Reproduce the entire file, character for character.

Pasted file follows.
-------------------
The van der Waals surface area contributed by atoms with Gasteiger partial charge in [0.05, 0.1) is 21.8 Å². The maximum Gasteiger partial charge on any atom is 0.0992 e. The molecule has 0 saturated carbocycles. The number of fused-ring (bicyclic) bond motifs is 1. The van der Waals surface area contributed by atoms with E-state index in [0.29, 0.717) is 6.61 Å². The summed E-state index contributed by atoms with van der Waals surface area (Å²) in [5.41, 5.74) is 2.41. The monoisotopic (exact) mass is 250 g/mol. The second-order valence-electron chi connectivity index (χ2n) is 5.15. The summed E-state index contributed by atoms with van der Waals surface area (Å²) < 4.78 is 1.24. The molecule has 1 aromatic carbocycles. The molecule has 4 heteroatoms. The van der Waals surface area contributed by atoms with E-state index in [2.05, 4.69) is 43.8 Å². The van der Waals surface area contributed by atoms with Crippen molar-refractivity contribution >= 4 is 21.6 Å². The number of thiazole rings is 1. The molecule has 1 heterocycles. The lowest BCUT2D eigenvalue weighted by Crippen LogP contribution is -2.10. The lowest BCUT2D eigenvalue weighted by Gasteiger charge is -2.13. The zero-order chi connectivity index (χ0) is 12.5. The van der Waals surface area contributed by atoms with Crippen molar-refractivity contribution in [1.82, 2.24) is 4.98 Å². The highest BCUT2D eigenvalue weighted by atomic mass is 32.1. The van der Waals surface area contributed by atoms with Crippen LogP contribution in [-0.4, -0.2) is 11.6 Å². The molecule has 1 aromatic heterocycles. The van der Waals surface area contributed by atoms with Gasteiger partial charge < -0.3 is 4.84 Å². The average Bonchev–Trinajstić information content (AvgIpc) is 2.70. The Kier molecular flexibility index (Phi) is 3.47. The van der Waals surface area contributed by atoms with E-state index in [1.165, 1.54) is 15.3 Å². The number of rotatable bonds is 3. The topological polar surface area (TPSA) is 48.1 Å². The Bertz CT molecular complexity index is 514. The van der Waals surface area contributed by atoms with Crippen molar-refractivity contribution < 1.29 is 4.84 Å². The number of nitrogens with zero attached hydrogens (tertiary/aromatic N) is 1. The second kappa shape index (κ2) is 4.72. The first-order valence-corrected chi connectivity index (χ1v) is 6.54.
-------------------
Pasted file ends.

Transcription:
The van der Waals surface area contributed by atoms with Gasteiger partial charge in [0.05, 0.1) is 21.8 Å². The maximum Gasteiger partial charge on any atom is 0.0992 e. The molecule has 0 saturated carbocycles. The number of fused-ring (bicyclic) bond motifs is 1. The van der Waals surface area contributed by atoms with E-state index in [0.29, 0.717) is 6.61 Å². The summed E-state index contributed by atoms with van der Waals surface area (Å²) in [5.41, 5.74) is 2.41. The monoisotopic (exact) mass is 250 g/mol. The second-order valence-electron chi connectivity index (χ2n) is 5.15. The summed E-state index contributed by atoms with van der Waals surface area (Å²) < 4.78 is 1.24. The molecule has 1 aromatic carbocycles. The molecule has 4 heteroatoms. The van der Waals surface area contributed by atoms with E-state index in [2.05, 4.69) is 43.8 Å². The van der Waals surface area contributed by atoms with Crippen molar-refractivity contribution >= 4 is 21.6 Å². The number of thiazole rings is 1. The molecule has 1 heterocycles. The lowest BCUT2D eigenvalue weighted by Crippen LogP contribution is -2.10. The lowest BCUT2D eigenvalue weighted by Gasteiger charge is -2.13. The zero-order chi connectivity index (χ0) is 12.5. The van der Waals surface area contributed by atoms with Crippen molar-refractivity contribution in [1.82, 2.24) is 4.98 Å². The highest BCUT2D eigenvalue weighted by atomic mass is 32.1. The van der Waals surface area contributed by atoms with Crippen LogP contribution in [-0.4, -0.2) is 11.6 Å². The molecule has 1 aromatic heterocycles. The van der Waals surface area contributed by atoms with Gasteiger partial charge < -0.3 is 4.84 Å². The average Bonchev–Trinajstić information content (AvgIpc) is 2.70. The Kier molecular flexibility index (Phi) is 3.47. The van der Waals surface area contributed by atoms with E-state index in [1.165, 1.54) is 15.3 Å². The number of rotatable bonds is 3. The topological polar surface area (TPSA) is 48.1 Å². The Bertz CT molecular complexity index is 514. The van der Waals surface area contributed by atoms with Crippen molar-refractivity contribution < 1.29 is 4.84 Å². The number of nitrogens with zero attached hydrogens (tertiary/aromatic N) is 1. The second kappa shape index (κ2) is 4.72. The first-order valence-corrected chi connectivity index (χ1v) is 6.54.